Greater efforts toward achieving the ' are needed if all seventeen goals are to be met by the target date of 2030, a report from the United Nations finds.
According to (19 pages, PDF), progress toward achieving the goals to date has been uneven. The report noted, for example, that while nearly a billion people have been lifted out of extreme poverty (Goal 1) since 1999, about 767 million people remained destitute in 2013 and an estimated 155 million children under the age of 5 were stunted from malnutrition (Goal 2). The report also found that while the global maternal mortality ratio declined by 37 percent and the under-five mortality rate fell by 44 percent between 2000 and 2015 (Goal 3), 303,000 women died during pregnancy or childbirth and 5.9 million children under the age of 5 died in 2015. In the area of education (Goal 4), 263 million children and youth were out of school in 2014, 70 percent of them in sub-Saharan Africa and South Asia, while gender inequality (Goal 5) persists worldwide, with one in four women globally being married before the age of 18.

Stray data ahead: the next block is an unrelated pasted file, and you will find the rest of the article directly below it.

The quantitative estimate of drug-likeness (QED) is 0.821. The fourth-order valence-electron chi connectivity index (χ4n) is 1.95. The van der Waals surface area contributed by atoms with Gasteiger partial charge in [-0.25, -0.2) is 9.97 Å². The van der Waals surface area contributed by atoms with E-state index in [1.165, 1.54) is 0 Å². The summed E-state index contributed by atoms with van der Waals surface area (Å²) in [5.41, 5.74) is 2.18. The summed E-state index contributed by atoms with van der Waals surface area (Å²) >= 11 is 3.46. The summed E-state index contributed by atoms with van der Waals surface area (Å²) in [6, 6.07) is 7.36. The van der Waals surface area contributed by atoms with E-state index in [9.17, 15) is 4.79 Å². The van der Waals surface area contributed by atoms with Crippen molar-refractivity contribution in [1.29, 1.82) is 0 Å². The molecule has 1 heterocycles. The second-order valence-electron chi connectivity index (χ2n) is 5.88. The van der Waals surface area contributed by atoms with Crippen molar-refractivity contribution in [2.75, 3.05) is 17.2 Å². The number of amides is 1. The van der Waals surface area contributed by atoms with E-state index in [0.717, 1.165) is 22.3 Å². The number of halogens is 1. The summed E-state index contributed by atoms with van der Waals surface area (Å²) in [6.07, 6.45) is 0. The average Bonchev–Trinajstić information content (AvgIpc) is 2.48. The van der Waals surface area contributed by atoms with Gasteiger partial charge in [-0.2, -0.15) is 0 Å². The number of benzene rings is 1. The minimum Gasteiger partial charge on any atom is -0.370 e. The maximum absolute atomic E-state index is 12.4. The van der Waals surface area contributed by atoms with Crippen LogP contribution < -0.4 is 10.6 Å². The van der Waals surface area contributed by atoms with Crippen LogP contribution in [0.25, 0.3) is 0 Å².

The report also found that achieving universal access to basic sanitation (Goal 6) and ending the unsafe practice of open defecation will require a substantial acceleration of progress in rural areas of central and southern Asia, eastern and southeastern Asia and sub-Saharan Africa. In terms of promoting inclusive and sustainable economic growth (Goal 8), youth were nearly three times more likely than adults to be without a job, despite the global unemployment rate falling from 6.1 percent in 2010 to 5.7 percent in 2016. The report also noted that in 2015 official development assistance rose by 8.9 percent year-over-year in real terms, to a record $142.6 billion, while bilateral aid to the least developed countries fell by 3.9 percent.
"Implementation has begun, but the clock is ticking," said UN secretary-general António Guterres. "This report shows that the rate of progress in many areas is far slower than needed to meet the targets by 2030."
"Empowering vulnerable groups is critical to ending poverty and promoting prosperity for everyone, everywhere," said Wu Hongbo, under-secretary-general for economic and social affairs.
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